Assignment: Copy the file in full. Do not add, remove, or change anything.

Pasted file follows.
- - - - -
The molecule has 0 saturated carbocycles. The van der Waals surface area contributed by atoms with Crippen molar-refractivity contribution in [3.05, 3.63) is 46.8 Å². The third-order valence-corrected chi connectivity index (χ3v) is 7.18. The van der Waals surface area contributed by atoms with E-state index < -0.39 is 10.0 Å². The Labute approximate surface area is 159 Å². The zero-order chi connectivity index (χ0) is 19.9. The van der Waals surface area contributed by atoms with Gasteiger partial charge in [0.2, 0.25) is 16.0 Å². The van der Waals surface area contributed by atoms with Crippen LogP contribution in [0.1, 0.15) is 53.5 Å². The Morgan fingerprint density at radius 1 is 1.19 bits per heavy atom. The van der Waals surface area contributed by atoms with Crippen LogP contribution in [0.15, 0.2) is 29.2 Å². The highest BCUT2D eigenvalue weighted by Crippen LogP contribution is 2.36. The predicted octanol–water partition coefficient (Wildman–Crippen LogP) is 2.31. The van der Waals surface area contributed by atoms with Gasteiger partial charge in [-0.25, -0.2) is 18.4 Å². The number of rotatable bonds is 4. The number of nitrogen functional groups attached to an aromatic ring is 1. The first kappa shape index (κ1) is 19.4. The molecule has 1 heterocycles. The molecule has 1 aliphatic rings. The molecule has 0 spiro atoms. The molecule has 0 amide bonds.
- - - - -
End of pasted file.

The molecule has 0 saturated carbocycles. The van der Waals surface area contributed by atoms with Crippen molar-refractivity contribution in [3.05, 3.63) is 46.8 Å². The third-order valence-corrected chi connectivity index (χ3v) is 7.18. The van der Waals surface area contributed by atoms with E-state index < -0.39 is 10.0 Å². The Labute approximate surface area is 159 Å². The zero-order chi connectivity index (χ0) is 19.9. The van der Waals surface area contributed by atoms with Gasteiger partial charge in [0.2, 0.25) is 16.0 Å². The van der Waals surface area contributed by atoms with Crippen LogP contribution in [0.1, 0.15) is 53.5 Å². The Morgan fingerprint density at radius 1 is 1.19 bits per heavy atom. The van der Waals surface area contributed by atoms with Crippen LogP contribution in [0.15, 0.2) is 29.2 Å². The highest BCUT2D eigenvalue weighted by Crippen LogP contribution is 2.36. The predicted octanol–water partition coefficient (Wildman–Crippen LogP) is 2.31. The van der Waals surface area contributed by atoms with Gasteiger partial charge in [-0.25, -0.2) is 18.4 Å². The number of rotatable bonds is 4. The number of nitrogen functional groups attached to an aromatic ring is 1. The first kappa shape index (κ1) is 19.4. The molecule has 1 heterocycles. The molecule has 1 aliphatic rings. The molecule has 0 spiro atoms. The molecule has 0 amide bonds.